be nt guard Instead of at tackle.
ine i-ennsylvanla management will
have tho members of the varsltv club
ns Its guests at practice tomorrow after
noon. This club Is composed of nil ath
letes, present and past, who have won
tho varsity "P." After watching the
practice tomorrow afternoon they will ad
journ to the training quarters, when.- thev
will have dinner.
One Consolation in Their Hour of De-
feat and Distress.
Philadelphia fans, depressed and
gloomy, who hold tickets marked "Third
game, Philadelphia," will storm Stilbe
Park tomorrow to redeem them. In the
clatslc language of tho street, "there
ain't gonna le no third game here."
The only consolation left to Phlladel
phla is that there will be a refund on
the tickets. Also Boston cannot be ac
cused of prolonging the agony. Father
h22 d',d .?.ot h.ave t0 see the ""! hum.
bllng of his players In their own ome
town. '"t
Few of the ticket speculators take
chances arid most of them had disposed
of the tickets they held for the third
game, l-.ms who bought them will be
able to get face value. What thev nalrf
over this to the scalpers will help to tile
the latter over the winter. It w II be
charged up by the ticket buyers to profit
and loss, or too muoh confidence.
Twelve Injured by Explosion
BATTLE CREEK. Mich.. Oct 13
Twelve persons were Injured In an ex
plosion today which partly wrecked the
Grand Trunk Building here.
5 3
8 2
Boston Makes Baseball His
lorv bv Defeating Mack-
men for Fourth Successive H
I firtA II
J. lllla
I BOSTON, Oct. 13. Today's victory by
I the Boston Braves Is the flrnt time In the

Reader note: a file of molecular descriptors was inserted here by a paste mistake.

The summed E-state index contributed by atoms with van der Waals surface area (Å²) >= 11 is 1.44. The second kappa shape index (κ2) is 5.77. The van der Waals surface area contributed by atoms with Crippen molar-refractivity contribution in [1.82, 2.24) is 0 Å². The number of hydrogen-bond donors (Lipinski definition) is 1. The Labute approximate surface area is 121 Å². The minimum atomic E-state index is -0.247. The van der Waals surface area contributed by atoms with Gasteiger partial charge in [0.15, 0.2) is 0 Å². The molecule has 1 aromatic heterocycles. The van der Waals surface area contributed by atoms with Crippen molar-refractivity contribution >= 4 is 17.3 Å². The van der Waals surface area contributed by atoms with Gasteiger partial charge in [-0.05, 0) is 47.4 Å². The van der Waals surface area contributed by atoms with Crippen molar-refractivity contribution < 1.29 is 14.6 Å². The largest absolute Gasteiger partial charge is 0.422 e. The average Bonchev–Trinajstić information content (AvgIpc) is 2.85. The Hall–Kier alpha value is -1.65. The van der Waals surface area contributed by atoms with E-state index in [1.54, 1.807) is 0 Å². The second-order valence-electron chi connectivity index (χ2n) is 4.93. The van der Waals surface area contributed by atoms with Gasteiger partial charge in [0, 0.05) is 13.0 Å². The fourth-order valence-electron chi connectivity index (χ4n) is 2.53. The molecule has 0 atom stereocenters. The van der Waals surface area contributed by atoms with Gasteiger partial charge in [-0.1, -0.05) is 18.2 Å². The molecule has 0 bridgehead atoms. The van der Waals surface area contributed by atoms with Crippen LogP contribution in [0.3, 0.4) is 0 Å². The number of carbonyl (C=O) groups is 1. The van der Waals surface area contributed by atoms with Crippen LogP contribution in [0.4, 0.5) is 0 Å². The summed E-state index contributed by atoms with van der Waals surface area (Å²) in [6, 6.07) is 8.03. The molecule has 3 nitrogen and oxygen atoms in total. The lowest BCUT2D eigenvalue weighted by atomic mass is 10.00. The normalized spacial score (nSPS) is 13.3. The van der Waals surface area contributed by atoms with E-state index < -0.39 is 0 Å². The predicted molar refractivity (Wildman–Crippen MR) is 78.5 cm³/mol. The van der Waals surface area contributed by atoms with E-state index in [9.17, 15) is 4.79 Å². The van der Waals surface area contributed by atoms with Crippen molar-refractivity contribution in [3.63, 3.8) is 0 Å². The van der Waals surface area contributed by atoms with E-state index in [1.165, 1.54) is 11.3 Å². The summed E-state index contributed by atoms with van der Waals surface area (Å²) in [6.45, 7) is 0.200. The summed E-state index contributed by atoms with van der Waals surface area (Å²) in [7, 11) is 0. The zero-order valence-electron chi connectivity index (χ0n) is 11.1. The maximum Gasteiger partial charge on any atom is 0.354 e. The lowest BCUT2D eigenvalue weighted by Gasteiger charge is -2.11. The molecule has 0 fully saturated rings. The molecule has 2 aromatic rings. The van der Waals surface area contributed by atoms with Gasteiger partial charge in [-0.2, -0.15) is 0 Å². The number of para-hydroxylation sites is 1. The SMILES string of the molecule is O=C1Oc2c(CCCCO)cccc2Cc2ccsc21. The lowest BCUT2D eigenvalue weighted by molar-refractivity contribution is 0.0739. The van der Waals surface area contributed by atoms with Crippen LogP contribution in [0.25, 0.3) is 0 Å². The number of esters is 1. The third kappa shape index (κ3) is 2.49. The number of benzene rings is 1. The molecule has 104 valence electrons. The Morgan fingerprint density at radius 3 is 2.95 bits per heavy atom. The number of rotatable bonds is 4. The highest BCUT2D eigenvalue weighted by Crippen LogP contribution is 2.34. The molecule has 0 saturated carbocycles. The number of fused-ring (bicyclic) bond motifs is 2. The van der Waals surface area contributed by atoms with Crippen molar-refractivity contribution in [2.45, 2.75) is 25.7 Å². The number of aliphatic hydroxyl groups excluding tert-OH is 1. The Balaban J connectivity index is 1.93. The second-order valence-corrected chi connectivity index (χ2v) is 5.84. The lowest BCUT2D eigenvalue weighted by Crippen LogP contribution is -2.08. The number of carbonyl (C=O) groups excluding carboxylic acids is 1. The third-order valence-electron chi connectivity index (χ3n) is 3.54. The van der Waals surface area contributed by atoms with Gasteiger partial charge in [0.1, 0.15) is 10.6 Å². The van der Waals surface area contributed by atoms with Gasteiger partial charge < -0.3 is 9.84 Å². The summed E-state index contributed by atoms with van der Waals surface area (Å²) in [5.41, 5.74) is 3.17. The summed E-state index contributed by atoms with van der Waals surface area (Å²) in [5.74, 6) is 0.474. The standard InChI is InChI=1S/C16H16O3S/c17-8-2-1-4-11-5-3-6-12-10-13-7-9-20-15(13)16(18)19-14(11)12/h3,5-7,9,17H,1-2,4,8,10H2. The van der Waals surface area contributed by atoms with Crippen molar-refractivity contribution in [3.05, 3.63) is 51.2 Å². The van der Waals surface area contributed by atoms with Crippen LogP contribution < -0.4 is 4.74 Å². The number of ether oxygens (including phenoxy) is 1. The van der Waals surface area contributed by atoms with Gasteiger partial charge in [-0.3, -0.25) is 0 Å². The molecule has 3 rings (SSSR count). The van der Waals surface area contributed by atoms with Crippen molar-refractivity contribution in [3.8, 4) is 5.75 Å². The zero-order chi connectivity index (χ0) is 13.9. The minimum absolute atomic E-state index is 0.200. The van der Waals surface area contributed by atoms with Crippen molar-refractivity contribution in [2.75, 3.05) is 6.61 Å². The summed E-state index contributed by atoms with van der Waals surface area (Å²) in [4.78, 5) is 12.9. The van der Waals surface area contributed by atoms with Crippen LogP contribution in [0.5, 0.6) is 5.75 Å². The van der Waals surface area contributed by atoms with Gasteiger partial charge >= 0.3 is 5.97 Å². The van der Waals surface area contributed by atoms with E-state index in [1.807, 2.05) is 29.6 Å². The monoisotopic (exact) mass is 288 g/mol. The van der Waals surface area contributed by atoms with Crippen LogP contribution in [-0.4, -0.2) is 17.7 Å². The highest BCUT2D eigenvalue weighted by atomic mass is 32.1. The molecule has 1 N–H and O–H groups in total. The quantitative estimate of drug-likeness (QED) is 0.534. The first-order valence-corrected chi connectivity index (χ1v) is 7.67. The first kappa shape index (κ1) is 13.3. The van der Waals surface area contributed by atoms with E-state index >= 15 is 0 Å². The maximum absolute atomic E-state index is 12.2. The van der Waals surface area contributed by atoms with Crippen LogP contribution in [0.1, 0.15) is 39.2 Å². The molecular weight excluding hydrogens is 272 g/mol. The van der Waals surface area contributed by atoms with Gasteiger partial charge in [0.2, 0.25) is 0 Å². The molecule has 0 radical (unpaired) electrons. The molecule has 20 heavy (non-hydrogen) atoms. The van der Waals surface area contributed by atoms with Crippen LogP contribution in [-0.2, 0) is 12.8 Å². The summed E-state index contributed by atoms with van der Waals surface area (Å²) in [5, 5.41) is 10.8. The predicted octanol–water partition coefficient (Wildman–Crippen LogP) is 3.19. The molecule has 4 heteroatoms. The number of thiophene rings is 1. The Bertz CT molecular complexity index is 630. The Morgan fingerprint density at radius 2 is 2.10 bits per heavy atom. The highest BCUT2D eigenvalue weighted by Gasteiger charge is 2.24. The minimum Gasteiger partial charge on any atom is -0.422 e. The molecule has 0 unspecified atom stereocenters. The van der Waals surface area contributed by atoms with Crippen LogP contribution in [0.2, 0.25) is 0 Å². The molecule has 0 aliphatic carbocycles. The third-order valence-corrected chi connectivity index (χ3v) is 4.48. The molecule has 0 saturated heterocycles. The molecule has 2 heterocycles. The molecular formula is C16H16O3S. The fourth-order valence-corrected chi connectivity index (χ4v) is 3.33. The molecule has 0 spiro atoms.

' history of baseball that nny team has
, won tho world's championship by taking
the first four consecutive games of ths
I The feat of tho Braves was a fitting
climax to the record they made In th
National League pennant race when the,
, came from behind the New York Olim,
1 nnd won the flag in a driving finish.
In the world's series which came tj
nn end today, the Athletics, with their
1100,000 Infield and a manngor known u
the master strategist of baseball, seemjd
to bo outclassed, but they died hard.
In today's game the Athletics outhlt
the Braves, but the latter succeeded lh
bunching thrco hits In tho fifth Inning,
' with the score tied at 1 each, and scorod
two runs. These wcro sufficient to win
tho game and tho championship.
' Tho Braves scored first, making one
run In the Fccond half of tho fourth
Inning, The Athletics Immediately tied
' It up by scoring ono run In the first huf
or the fifth. In tho second half of the
fifth, however, the Braves clinched their
Manager Mack, of tho Athletics, caused